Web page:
Thanks! Bcartolo (talk) 17:55, 15 April 2012 (UTC)

What are the license terms and conditions? What you linked to are the terms and conditions of the CCC, not the same. John lilburne (talk) 17:46, 15 April 2012 (UTC)
I will try to find the license, thanks! Bcartolo (talk) 17:55, 15 April 2012 (UTC)
I found the license! [13], so can I upload the image to wikipedia? Bcartolo (talk) 18:04, 15 April 2012 (UTC)
Link doesn't work, it is probably based on a cookie on your machine. Without seeing it I suspect that the license won't be usable on wikipedia unless you can find a fair-use reason for it. John lilburne (talk) 18:17, 15 April 2012 (UTC)
Cookies!!! Ok I pasted in pastebin: [14] What is a fair-use reason? I want to upload a picture from an obituary of an Argentinean chemist, is that fair-use? Thanks! Bcartolo (talk) 18:37, 15 April 2012 (UTC)
4. Reproduction of this material is confined to the purpose and/or media for which permission is hereby given. 5. Altering/Modifying Material: Not Permitted. Means non free. Thus on WP you will need to find a fair-use rationale as to why it should be used. That will depend on circumstances, but you may have a hard time of it. If you can link to the page the image is on then that would be preferable all round. John lilburne (talk) 20:03, 15 April 2012 (UTC)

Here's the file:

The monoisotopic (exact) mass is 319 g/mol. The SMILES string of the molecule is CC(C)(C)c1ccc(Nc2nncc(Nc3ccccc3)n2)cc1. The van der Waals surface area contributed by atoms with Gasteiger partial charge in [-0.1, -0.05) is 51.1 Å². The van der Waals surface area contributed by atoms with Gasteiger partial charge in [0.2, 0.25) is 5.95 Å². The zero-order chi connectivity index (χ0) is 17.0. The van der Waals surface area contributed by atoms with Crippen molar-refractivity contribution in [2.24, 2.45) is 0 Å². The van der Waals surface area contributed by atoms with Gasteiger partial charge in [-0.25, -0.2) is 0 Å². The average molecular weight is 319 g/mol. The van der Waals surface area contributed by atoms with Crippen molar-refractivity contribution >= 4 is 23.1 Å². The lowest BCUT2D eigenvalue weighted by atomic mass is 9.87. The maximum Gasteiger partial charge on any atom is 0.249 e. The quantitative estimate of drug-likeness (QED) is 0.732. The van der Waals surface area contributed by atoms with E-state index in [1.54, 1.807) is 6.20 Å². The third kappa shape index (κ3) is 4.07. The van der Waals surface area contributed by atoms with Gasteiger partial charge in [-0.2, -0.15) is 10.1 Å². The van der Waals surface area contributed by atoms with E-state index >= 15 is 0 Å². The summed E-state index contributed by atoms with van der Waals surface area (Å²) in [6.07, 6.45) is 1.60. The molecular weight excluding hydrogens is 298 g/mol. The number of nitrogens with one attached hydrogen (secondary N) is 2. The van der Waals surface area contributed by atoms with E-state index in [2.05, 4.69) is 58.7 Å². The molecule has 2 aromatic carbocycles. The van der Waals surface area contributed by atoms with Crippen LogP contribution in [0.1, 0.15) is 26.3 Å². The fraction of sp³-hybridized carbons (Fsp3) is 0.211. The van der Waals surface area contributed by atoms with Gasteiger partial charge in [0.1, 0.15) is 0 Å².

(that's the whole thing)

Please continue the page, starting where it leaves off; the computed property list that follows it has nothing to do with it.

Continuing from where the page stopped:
It may be in the public domain if it is old enough. See Template:PD-Argentina. InverseHypercube 20:23, 15 April 2012 (UTC)
Bcartolo -- Good luck, but Elsevier is actually semi-notorious for pushing copyrights to the maximum (see relevant sub-section of en:Elsevier...). -- AnonMoos (talk) 03:02, 16 April 2012 (UTC)

using flowers illustrations in a published book

Hello. I am going to publish a book for the public and I would like to use 30 flowers illustration. I read in the terms the it is for the public domain because the authour has already expired 70 years ago so it is free.

I live in ISRAEL and I am going to print the book at 1000 copies for now, is it o.k and legal ? Of course, I am going to mention your web site.

this is the link for one of the illustration I need just for the example. http://commons.wikimedia.org/wiki/File:Nsr-slika-416.png

Best Regards, Tal.